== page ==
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When I was 12, I asked my teacher a question that she couldn't answer.
We were on a class field trip to Georgia's infamous Stone Mountain, the state's most visited destination. It's less of a mountain than it is a massive dome that memorializes the Confederacy. Etched into its side are three Confederate soldiers, including Robert E. Lee and Stonewall Jackson. I couldn't understand, with what I learned about the Civil War and slavery, why there'd be an entire mountain dedicated to the Confederacy.
Many of the public memorials and statues in the South are in the image of Confederate figures. These sites are usually the first things vandalized or damaged during times of racial and political unrest. The North is different — there are no Confederate generals or soldiers to memorialize. Instead, colonial powers -- like Peter Faneuil and Christopher Columbus — are immortalized with statues, parks, streets and plazas.
Last Tuesday night, June 9, the Christopher Columbus statue in the North End's Christopher Columbus Waterfront Park was beheaded and vandalized with graffiti. Prior to this, on May 30, other statues and memorials in the Boston Common received similar treatment after the peaceful march to Boston's Statehouse dissolved into conflict between police and protestors.
By strict definition, public art is simply art that is in the public realm. In Boston, that art has looked a lot like the statue of Christopher Columbus or other bronze busts and sculptures of various historical figures. Luckily, we also have a dearth of colorful, more culturally representative public artwork like the massive mural project in Lynn and Nick Cave's Augment that actually engage with the communities the art is situated in.
...for many of us, these statues are not exemplary pieces of public art. They're embossed versions of the systems of oppression we live under.
It comes as no surprise that in the wake of protests across the country, sparked by the deaths of Breonna Taylor and George Floyd, that statues deifying Confederate and colonial leaders are being destroyed and toppled. I was tensely waiting for the Christopher Columbus statue to meet its fate. While some art historians and art lovers see these statues as valuable historic material, for many of us, these statues are not exemplary pieces of public art. They're embossed versions of the systems of oppression we live under.
Who was Christopher Columbus? There've been countless books, essays and talks about Columbus and the plague he and his men brought to the Americas, in both disease and genocide. Columbus is not a beacon of American fortitude, bravery or discovery. He is the patron saint of colonial violence.
After the beheading, Mayor Marty Walsh announced that the statue will be removed from the park. But removal of the statue, to store it away in some temperature-controlled basement or closet, is the easy way out. It allows Boston to avoid reckoning with what it means to be a city filled with statues of people who many communities see as diametrically opposed to our current moral standards. The beheaded statue, as it is, should stay.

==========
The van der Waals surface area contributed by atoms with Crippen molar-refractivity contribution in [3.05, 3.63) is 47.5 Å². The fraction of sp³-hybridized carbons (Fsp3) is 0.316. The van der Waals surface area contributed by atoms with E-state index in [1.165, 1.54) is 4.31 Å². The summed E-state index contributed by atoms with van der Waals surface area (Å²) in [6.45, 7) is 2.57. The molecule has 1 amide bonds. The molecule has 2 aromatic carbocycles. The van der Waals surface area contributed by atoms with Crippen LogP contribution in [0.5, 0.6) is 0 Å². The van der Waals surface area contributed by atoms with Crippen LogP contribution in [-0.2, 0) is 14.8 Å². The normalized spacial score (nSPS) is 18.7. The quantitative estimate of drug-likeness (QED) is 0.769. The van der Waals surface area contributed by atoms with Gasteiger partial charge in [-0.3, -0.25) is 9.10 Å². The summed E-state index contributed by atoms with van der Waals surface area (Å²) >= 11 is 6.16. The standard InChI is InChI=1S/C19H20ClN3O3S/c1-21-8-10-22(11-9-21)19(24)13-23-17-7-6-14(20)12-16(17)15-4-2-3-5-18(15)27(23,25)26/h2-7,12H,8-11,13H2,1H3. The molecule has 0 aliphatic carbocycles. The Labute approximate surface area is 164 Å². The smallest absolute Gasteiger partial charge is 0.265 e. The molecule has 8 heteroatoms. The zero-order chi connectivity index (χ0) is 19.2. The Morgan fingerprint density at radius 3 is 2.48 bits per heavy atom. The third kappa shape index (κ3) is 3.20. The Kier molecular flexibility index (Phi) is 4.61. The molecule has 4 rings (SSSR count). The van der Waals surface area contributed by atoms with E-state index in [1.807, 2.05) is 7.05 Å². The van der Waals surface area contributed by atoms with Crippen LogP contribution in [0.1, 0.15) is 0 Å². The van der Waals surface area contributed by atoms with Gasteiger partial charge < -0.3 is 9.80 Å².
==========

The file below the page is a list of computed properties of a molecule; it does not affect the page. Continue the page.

Public art challenges, changes and shapes the way we see things. It can even dictate how we feel in public spaces. The beheaded statue of Christopher Columbus does this in a way the non-beheaded version never did. It does this in a way that removing the statue won't.
There is a distinct irony in removing a statue of Columbus when the park still memorializes his name and legacy. There is irony in removing his statue when black and brown children are still taught "In 1492, Columbus sailed the ocean blue" in school. There is irony in the fact that groups are still fighting to change the name of Faneuil Hall. There is irony in the fact that the Mashpee Wampanoag, Aquinnah Wampanoag and Nipmuc nations are still fighting for land sovereignty in this state.
Columbus is not a beacon of American fortitude, bravery or discovery. He is the patron saint of colonial violence.
Removal doesn't answer any questions nor does it undo any of the violence that's already been done. All it does is quell some of the unrest. All it is is a halfhearted attempt at placation.
If Boston were truly serious about engaging with history and its own racist and problematic past and present, the statue would be left where it is, without its head. Additional materials historically contextualizing the violence of Columbus should be added to the site. I think back to my youth, of asking my teacher why those men were etched onto the side of Stone Mountain. I imagine a child, with their parent or caretaker or teacher, walking past that statue of Columbus in that park and asking, "Why does it have no head?"
What answer will we give them? Will we explain that the "legacy" of Columbus, one the child has probably internalized through a school poem, really was no legacy at all? Will we explain why, across the country and globe, statues of colonial leaders are being toppled? Will we explain why there is still such a visceral reaction to the violence Columbus committed, a violence still acutely felt generations later?
I don't know if every parent or caretaker will be willing to answer those questions or be qualified to give fair and just answers. But what I do know is that without that statue, as it is now, the question of "why?" will never be asked.
Boston cannot performatively sweep its entanglements with its racism underneath the rug.
Leave the statue up. And let the real conversations begin.
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